c) This is a very cautious approach. Most of the case law looks at debts provable in a bankruptcy, not a corporate insolvency. As Briggs J notes, the two are different (a corporate insolvency is usually terminal, while in the bankruptcy the individual still lives). The only exception here is Day v Haine and even there the employment claim was held to be provable.
d) Norris J had held in another Nortel case that post-insolvency employee claims are provable. Briggs J refers to this but is unconvinced that the Court of Appeal cases can be distinguished. Briggs J does not refer to another decision of Norris J (in a capital reduction case) that potential claims by TPR are not to be considered provable - see Re Liberty International.
Finding that the FSD claim was an expense is illogical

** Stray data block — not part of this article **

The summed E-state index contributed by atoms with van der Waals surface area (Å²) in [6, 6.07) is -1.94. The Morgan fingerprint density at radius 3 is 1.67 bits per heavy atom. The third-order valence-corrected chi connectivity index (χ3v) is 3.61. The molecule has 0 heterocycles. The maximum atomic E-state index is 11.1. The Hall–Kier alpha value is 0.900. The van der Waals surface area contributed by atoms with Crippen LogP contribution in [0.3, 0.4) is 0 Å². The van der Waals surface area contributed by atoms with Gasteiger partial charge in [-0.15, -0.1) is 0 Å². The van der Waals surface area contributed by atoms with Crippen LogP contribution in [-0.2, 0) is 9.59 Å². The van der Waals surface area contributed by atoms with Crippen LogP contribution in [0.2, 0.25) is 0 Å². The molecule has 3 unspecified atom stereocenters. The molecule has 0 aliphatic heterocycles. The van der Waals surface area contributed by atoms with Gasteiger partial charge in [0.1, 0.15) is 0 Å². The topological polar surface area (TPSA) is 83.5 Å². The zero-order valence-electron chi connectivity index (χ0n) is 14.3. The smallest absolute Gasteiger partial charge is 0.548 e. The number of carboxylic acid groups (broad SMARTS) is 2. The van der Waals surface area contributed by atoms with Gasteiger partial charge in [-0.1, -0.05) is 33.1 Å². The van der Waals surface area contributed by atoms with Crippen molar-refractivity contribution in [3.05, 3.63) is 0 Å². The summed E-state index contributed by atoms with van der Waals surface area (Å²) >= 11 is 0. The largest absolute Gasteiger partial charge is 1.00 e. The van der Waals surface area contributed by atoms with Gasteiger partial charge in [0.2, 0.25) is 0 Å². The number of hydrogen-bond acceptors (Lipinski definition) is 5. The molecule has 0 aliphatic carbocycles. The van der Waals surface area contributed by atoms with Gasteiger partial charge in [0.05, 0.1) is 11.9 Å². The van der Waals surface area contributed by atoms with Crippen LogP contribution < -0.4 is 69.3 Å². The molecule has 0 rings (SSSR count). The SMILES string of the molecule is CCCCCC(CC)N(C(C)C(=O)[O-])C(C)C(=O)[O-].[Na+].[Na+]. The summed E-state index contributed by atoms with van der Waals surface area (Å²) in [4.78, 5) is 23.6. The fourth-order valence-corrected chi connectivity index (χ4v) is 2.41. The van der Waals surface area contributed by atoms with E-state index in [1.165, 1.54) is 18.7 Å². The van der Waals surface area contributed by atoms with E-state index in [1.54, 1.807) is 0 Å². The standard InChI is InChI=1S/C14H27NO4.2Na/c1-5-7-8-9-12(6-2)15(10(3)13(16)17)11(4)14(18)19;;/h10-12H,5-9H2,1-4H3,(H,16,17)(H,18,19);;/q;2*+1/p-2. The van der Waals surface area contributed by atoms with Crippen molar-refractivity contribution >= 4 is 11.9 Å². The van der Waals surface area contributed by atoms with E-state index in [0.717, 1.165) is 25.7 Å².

a) Briggs J gave too great a weight to the comments in Re Toshoku that any statutory claim that is not a provable debt must be an expense. Lord Hoffmann made this comment in the context of a statute that specifically imposed a liability on a company in liquidation. It is not necessary to extend the expenses claim to all statutory claims including those that arise in an insolvency. The Pensions Act 2004 does not expressly state that a CN or FSD is enforceable against an insolvent company; hence, the statute is distinguishable.
b) Without a clear statutory provision, it is illogical to impose an expense priority on a claim that relates to facts and circumstances that pre-exist the cut-off date.
c) Briggs J declined to follow other case law that refused to make other claims expenses - eg Lawrence Collins J in Re Allders Department Stores. He did not cite some other employment cases - eg the Court of Appeal in Re Huddersfield Fine Worsteds (on employment claims as not an adoption expense) or Pumfrey J in Re Leeds United (damages for wrongful dismissal not an expense). This case law demonstrates that employment claims (and hence pensions claims?) can be distinguished from the Toshoku principles.